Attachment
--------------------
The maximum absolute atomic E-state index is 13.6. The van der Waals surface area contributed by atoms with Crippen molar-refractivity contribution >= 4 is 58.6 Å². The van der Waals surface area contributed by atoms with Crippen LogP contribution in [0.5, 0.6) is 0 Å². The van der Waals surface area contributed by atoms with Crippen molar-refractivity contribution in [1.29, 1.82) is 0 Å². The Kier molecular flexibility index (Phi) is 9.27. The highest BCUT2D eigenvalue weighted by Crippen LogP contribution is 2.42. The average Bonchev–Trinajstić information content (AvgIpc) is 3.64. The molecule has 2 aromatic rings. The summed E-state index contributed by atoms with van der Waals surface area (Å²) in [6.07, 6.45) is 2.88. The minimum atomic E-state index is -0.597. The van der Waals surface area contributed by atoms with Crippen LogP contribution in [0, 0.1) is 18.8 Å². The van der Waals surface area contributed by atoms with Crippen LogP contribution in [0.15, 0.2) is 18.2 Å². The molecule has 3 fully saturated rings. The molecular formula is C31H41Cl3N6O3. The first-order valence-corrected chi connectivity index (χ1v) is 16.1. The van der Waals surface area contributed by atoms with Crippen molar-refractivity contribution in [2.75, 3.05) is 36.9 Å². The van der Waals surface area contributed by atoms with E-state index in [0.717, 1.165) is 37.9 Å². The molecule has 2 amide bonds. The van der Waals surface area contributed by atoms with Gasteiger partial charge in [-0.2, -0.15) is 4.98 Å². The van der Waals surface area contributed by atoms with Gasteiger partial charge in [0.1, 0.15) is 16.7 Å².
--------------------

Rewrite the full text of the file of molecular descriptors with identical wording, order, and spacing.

The maximum absolute atomic E-state index is 13.6. The van der Waals surface area contributed by atoms with Crippen molar-refractivity contribution >= 4 is 58.6 Å². The van der Waals surface area contributed by atoms with Crippen LogP contribution in [0.5, 0.6) is 0 Å². The van der Waals surface area contributed by atoms with Crippen molar-refractivity contribution in [1.29, 1.82) is 0 Å². The Kier molecular flexibility index (Phi) is 9.27. The highest BCUT2D eigenvalue weighted by Crippen LogP contribution is 2.42. The average Bonchev–Trinajstić information content (AvgIpc) is 3.64. The molecule has 2 aromatic rings. The summed E-state index contributed by atoms with van der Waals surface area (Å²) in [6.07, 6.45) is 2.88. The minimum atomic E-state index is -0.597. The van der Waals surface area contributed by atoms with Crippen LogP contribution in [0, 0.1) is 18.8 Å². The van der Waals surface area contributed by atoms with Crippen LogP contribution in [0.15, 0.2) is 18.2 Å². The molecule has 3 fully saturated rings. The molecular formula is C31H41Cl3N6O3. The first-order valence-corrected chi connectivity index (χ1v) is 16.1. The van der Waals surface area contributed by atoms with Crippen molar-refractivity contribution in [2.75, 3.05) is 36.9 Å². The van der Waals surface area contributed by atoms with E-state index in [0.717, 1.165) is 37.9 Å². The molecule has 2 amide bonds. The van der Waals surface area contributed by atoms with Gasteiger partial charge in [-0.2, -0.15) is 4.98 Å². The van der Waals surface area contributed by atoms with Gasteiger partial charge in [0.1, 0.15) is 16.7 Å².